What became clear tonight was the growing divide in our community.  A divide between the Parkland/MSD community, which has endured the horrors of the MSD tragedy, and much of the rest of the Broward County community.  A divide engineered by Mr. Runcie’s sycophants and deliberately exploited by Mr. Runcie in a well-planned, well-scripted attempt to silence Parkland and sew the seeds of division in our county.

And therein lies the latest sin of this Superintendent & his willing enablers on the School Board. This is not a sin of omission, as was the failure to follow through in 2013 on promised school security measures or to effectively use taxpayer-approved bonds to enhance school safety or the lack of urgency with which this District operates.  This is a sin of commission.

Mr. Runcie and his supporters on the Broward County School Board would rather a community tear itself apart over manufactured perceptions of racial and socioeconomic divisions than admit they failed to protect the students and staff at Marjory Stoneman Douglas High School.  Or Dillard High School. Or any of the over 200 schools in the District.  Over failures to effectively implement the SMART Bond program.  Over failures to demonstrate desperately-needed leadership in the wake of the MSD tragedy. This isn’t just about February 14th, 2018, or MSD or Parkland for that matter. This about every student, every teacher in every school in the district.  For the School Board to allow, and for some on the School Board to encourage the Superintendent and his supporters to use race and economic disparities should be grounds for their immediate removal.

The cause of that divide lies completely within the control of Superintendent Robert Runcie and members of the Broward County School Board and both should publicly disavow it immediately.  But don’t hold your breath.  Both hope to silence Parkland and for a change in the conversation.  They hope a change of conversation will deflect public scrutiny from their past & current inaction on school safety and the general lack of urgency with which the District addresses almost every issue. 


While this tactic may be effective in a town hall setting, it will fall flat under the refiner’s fire of the coming Grand Jury.  And fortunately, that refiner’s fire is coming soon. 

But who may abide the day of his coming? and who shall stand when he appeareth? for he is like a refiner’s fire, and like fullers’ soap.  Malachi 3:2

While it is too late for Aaron, Alaina, Alex, Alyssa, Cara, Carmen, Chris, Gina, Helena, Jaime, Joaquin, Luke, Martin, Meadow, Nicholas, Peter, and Scott, it doesn’t have to be for the other students and staff of Broward County Schools, regardless of where they live or where they go to school.  We must recognize the divisive tactics of this superintendent and his enablers and we must reject them before more lives are senselessly lost.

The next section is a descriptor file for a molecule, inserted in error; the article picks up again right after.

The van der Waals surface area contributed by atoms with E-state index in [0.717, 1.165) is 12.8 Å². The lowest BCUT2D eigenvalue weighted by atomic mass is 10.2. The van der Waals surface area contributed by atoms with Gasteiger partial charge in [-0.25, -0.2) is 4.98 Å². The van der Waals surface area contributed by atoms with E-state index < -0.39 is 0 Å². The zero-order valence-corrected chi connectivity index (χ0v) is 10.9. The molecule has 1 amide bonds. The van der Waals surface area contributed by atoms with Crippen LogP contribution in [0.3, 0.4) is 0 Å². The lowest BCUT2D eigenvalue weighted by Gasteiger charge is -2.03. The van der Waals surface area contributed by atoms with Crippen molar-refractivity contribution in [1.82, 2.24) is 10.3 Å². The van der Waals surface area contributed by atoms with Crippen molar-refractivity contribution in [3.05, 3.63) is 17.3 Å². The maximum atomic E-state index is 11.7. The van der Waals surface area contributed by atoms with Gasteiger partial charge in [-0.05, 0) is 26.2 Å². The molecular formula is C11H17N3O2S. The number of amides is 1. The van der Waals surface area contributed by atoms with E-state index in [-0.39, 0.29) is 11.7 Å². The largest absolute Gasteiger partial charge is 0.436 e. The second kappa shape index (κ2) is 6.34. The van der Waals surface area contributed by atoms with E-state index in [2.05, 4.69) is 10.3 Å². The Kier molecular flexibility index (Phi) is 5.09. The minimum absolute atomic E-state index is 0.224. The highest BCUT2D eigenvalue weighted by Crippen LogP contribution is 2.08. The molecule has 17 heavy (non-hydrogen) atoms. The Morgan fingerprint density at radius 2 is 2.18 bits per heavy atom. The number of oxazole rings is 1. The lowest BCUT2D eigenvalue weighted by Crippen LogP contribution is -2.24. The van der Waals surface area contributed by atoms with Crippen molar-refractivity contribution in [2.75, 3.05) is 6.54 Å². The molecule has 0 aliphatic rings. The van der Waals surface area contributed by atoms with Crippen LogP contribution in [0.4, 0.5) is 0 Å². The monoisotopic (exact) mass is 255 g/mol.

Another Failure by Broward Schools

UPDATE 2/13/2019: After several days of asking Sun Sentinel journalists to look into the details surrounding the rejection by the Broward County School District of proposed legislation that would have put a focus on school safety and security, the Sun Sentinel published their story.

Failure by Broward County Schools leaders. Almost every day we discover more evidence of the failure by Superintendent Robert Runcie and Broward Schools to take school safety seriously.  Several people informed me that Parkland parent Stephen Feuerman read part of a 2013 Broward School board agenda item on school safety at last evening’s MSD Parent meeting, hosted by Broward Schools Superintendent Robert Runcie.

When you look at the agenda in more detail, it is damning for Superintendent Runcie and the School Board because both failed to implement promised school safety measures after the Sandy Hook tragedy, yet unabashedly raised tax dollars for school safety via the 2014 $800 million SMART Bond.

In the aftermath of Sandy Hook legislation was proposed to create an independent entity to handle school safety in Broward County. Runcie and the Board moved quickly to stop this effort and promised to do many things that *could* have had an impact on the lives of our children, spouses, and community.

In 2013 Mr. Runcie wrote,

There is proposed legislation that would allow Broward County voters to establish a special taxing district to fund security, safety and mental health needs. While we very much appreciate this effort on behalf of our school district, we have concerns with this proposal. A special taxing district, if approved by the voters would not generate revenue until 2015. Although more funding is always welcome, the School Board cannot wait, and is not waiting, that long to address its safety concerns. 

emphasis added

In an effort to make the case that a special taxing district was not needed, the Superintendent and the School Board indicated that they would take a number of steps to ensure school safety.  They said,

The School Board has:

  • Requested our municipal and county law enforcement to increase their presence at our schools.
  • Required each school to review its school safety plan. This review is in addition to the annual review that schools already are required to perform.
  • Initiated a survey of each school site to determine the needs and costs to provide further hardening (e.g., retrofitting windows, doors, installing different locks).